Interpretivism And Postivism

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Interpretivism and Postivism
Phenomenography is part of the philosophical difference between interpretivism and positivism. Positivism proposes that reality is objective and subject to a set of laws that can be revealed through research. For the positivist, ‘the world is made up of observable facts’ (Glesne, 2006, pp. 4-5). Phenomenography challenges this belief in an ultimate truth. Rather, reality is viewed as process of interpretation, and it is through experience and interpretation that an individual derives meaning. Phenomenography supports a research tradition that seeks to minimise the impact and influence that the researcher has over that which is being observed. Rather, the researcher gains their insights through the process of categorisation
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31). It is also a relational approach to research because the object and the subject of the research are connected in the research; phenomenography seeks to understand that relationship. The phenomenographic approach adopts a second order view, as the researcher seeks to describe how people view and interpret the world. It is the world of the subject that forms the focus of the research, and the researcher must be careful not to impose their perspective onto the relationship that is being studied. The second order perspective studies relationships through the internal view of the world and how phenomenon is perceived. The research question will be formulated using ‘what’ and ‘how’ rather than ‘why’ questions (Yates, Partridge and Bruce, 2012). The study of the differences and variation amongst participants is important under the phenomenographic approach. It is the content of interpretation, rather than the process of interpretation, that is more …show more content…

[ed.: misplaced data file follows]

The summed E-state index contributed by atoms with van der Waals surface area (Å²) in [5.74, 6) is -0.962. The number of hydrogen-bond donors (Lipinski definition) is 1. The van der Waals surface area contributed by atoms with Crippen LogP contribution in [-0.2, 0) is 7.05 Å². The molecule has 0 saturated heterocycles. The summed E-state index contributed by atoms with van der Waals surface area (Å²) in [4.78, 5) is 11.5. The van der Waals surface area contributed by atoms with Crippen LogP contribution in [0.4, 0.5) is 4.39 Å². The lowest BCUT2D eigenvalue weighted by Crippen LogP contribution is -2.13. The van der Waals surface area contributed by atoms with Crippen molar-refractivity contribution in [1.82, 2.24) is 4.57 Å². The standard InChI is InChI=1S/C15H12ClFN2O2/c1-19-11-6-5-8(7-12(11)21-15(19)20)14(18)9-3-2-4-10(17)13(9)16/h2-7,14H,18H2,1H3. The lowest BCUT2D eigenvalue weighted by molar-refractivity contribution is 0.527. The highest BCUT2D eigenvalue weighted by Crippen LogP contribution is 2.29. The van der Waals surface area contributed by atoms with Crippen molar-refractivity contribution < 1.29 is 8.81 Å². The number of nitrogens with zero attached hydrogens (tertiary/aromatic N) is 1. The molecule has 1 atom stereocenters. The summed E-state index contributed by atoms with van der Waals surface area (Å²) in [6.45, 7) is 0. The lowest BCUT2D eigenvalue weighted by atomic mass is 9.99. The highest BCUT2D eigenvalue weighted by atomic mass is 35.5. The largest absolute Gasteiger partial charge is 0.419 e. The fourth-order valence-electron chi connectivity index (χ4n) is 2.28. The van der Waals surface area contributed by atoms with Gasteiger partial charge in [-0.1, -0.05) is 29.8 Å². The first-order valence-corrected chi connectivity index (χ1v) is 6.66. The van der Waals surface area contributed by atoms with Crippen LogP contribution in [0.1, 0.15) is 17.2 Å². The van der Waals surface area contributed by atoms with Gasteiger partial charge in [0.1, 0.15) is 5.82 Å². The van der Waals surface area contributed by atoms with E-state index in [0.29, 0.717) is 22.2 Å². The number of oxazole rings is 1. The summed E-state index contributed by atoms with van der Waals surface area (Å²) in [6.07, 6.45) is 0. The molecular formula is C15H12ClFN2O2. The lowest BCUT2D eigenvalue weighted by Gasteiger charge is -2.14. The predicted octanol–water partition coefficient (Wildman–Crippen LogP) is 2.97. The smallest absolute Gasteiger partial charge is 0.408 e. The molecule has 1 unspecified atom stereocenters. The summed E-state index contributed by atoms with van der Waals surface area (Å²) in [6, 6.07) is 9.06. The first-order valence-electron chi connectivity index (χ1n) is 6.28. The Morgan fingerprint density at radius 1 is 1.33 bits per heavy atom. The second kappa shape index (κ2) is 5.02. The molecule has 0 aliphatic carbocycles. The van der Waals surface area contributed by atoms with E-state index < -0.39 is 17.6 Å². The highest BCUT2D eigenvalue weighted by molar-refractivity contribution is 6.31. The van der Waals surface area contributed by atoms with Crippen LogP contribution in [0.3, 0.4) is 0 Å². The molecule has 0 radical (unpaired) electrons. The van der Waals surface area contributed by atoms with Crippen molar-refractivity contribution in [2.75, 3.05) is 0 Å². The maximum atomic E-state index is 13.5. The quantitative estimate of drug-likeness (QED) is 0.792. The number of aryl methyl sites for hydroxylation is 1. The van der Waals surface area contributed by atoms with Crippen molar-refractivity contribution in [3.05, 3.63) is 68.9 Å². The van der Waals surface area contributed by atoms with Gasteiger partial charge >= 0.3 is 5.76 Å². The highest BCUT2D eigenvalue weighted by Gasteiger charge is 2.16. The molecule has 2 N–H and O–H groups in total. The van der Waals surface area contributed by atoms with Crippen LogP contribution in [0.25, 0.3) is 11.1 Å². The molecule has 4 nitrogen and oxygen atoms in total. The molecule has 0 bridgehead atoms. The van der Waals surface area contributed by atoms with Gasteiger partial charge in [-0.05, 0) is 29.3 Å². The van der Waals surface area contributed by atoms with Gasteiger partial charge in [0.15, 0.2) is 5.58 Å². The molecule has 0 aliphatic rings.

The diminishing of the importance of context in the approach to phenomenographical research can be problematic, especially when the situation is important for understanding the nature of a relationship. The lack of clarity and definitiveness of the approach has been criticised in literature (Ashworth, and Lucas, 2000). Phenomenography is considered to be an ad hoc approach (Richardson, 1999). Sjostrom and Dahlgren (2002) challenge the validity and reliability of research findings using the phenomenographic techniques. The empirical data and its categorisation under the phenomenographical approach is dependent upon the researcher’s interpretation of the data and questions are raised as to whether different researchers might categorise the data in a different manner. Phenomenography has been challenged as a valid research method (Marton and Booth, 1997). The primary source of the criticism is derived from the differences between those favouring an interpretive approach and those advocating a positivist

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